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The Stress of Cancer: Seeking Support
Learning that you have a diagnosis of cancer is usually a traumatic experience. And following the shock of diagnosis, people have to face treatment decisions and side effects, changing personal relationships and uncertainty about their future.
"Stress can appear at every stage of the disease, at diagnosis, during treatment and after treatment," says Josée Savard, PhD, a professor of psychiatry at Université Laval in Quebec, Canada. While some stress is expected to accompany a diagnosis of cancer, Dr. Savard and other experts say that people with cancer should monitor their stress levels to make sure they are not crossing the line into depression and anxiety, which are conditions that can interfere with someone's quality of life and even their health status.
Stress vs. Anxiety and Depression
Most of the research on the psychological impact of cancer has been conducted in women with breast cancer. It's estimated that between 22 and 50 percent of women with breast cancer are depressed, while 33 percent have acute stress disorder and 3 to 19 percent have post-traumatic stress disorder (PTSD), a condition seen in people who have experienced traumatic events such as natural disasters or military combat.
A Canadian study published June 14th in the British Journal of Cancer found that almost 38 percent of its 3,095 participants—who included people with breast, prostate, colorectal and lung cancer—met the criteria for distress levels that should be treated. But almost half of these patients had not sought psychosocial support, primarily because they weren't aware of support services or because they didn't think they needed them.
According to study author Linda Carlson, PhD, a clinical psychiatrist with the University of Calgary/Tom Baker Cancer Centre in Alberta, Canada, not getting help can have major repercussions. "If people don't feel like they can talk to anyone, their distress just snowballs over time," she says, adding that people with untreated depression and anxiety often end up visiting doctors more often.
That snowball effect may be one of several reasons patients find the post-treatment period stressful. "Some patients find it most difficult when treatments end because they feel they're not fighting anymore and they don't have the support of their medical team," Dr. Savard says.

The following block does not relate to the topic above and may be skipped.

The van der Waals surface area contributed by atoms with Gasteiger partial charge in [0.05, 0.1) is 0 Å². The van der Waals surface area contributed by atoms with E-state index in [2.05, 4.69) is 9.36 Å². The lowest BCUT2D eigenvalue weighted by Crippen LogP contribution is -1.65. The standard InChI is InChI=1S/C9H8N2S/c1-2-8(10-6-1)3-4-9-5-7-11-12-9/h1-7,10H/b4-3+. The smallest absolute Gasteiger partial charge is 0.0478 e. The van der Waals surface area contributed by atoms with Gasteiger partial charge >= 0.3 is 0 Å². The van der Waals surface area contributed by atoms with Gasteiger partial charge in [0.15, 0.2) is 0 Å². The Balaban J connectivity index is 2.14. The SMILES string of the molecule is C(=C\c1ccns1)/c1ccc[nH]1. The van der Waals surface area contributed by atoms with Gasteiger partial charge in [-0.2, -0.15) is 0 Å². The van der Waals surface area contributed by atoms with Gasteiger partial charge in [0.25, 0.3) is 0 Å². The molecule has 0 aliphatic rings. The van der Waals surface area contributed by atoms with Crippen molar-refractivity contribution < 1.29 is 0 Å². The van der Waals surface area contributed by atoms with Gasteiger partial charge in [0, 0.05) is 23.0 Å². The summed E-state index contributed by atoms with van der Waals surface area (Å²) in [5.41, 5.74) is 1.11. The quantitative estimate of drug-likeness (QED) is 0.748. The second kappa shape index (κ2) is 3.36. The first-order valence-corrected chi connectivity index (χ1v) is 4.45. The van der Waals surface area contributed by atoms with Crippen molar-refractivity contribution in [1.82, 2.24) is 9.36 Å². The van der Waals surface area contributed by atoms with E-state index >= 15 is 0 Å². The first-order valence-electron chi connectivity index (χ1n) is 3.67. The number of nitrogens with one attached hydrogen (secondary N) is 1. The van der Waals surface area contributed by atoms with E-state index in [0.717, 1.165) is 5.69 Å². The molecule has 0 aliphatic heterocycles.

Sometimes people with cancer find that the friends and family they thought they could rely on aren't offering them the support they need. In fact, cancer can sometimes expose existing cracks in relationships, particularly in couples. "For couples who were functioning well before cancer, the cancer will usually have a minimal impact on their relationship, or even improve it. In couples who had difficulties before cancer, it will generally create more problems," Dr. Savard explains.
Other times, Dr. Carlson says, people don't want to overburden their friends and family with their worries and may feel pressure to stay upbeat. And those friends and family members don't always know what to say or how to be helpful, especially if they haven't faced a life-threatening illness themselves.
Many people with cancer find the support they need in psychotherapy. Depending upon someone's personality and preferences, they may choose one-on-one psychotherapy or a support group of their peers that is led by a mental health professional, such as an oncology social worker. A study published in May 2001 in The Archives of General Psychiatry found that support groups helped reduce distress in people with metastatic cancer, primarily by helping them face their advanced disease on an emotional level. (Because the concerns of people with early stage and advanced cancer are so different, separate support groups are often found to be helpful for participants.)
"Supportive treatment, whether it's individual or group therapy, allows people to express their concerns and fears," Dr. Carlson says. "There's this myth that you have to be positive all the time when what's really important is that people are able to express their feelings, whatever they are."
Support groups and psychotherapy are also available to the family and friends of people with cancer. People with cancer and their families can find psychosocial support though their hospital or cancer center, or though support and advocacy organizations such as the American Cancer Society and The Wellness Community and CancerCare, which offer online support groups led by health professionals.
Other options available to people with cancer include hypnosis and guided imagery, where you relax by focusing on a positive mental image. Biofeedback, a technique that helps people learn how to relax, works with bodily functions such as breathing and muscle tension. If it's feasible, mild aerobic exercise can also provide energy and a mood lift. Some people, especially those who have had anxiety disorder or depression in the past, may need antidepressants or anti-anxiety medications to help them cope.
Cancer is an isolating experience, Dr. Carlson says, but reaching out for support can help people living with the discomfort and uncertainties of cancer gain reassurance and a better quality of life.
National Cancer Institute's Symptoms of Depression Having a depressed mood for most of the day and on most days:
Loss of pleasure and interest in most activities
Changes in eating and sleeping habits
Nervousness or sluggishness
Feeling of worthlessness or inappropriate guilt
Thoughts of death or suicide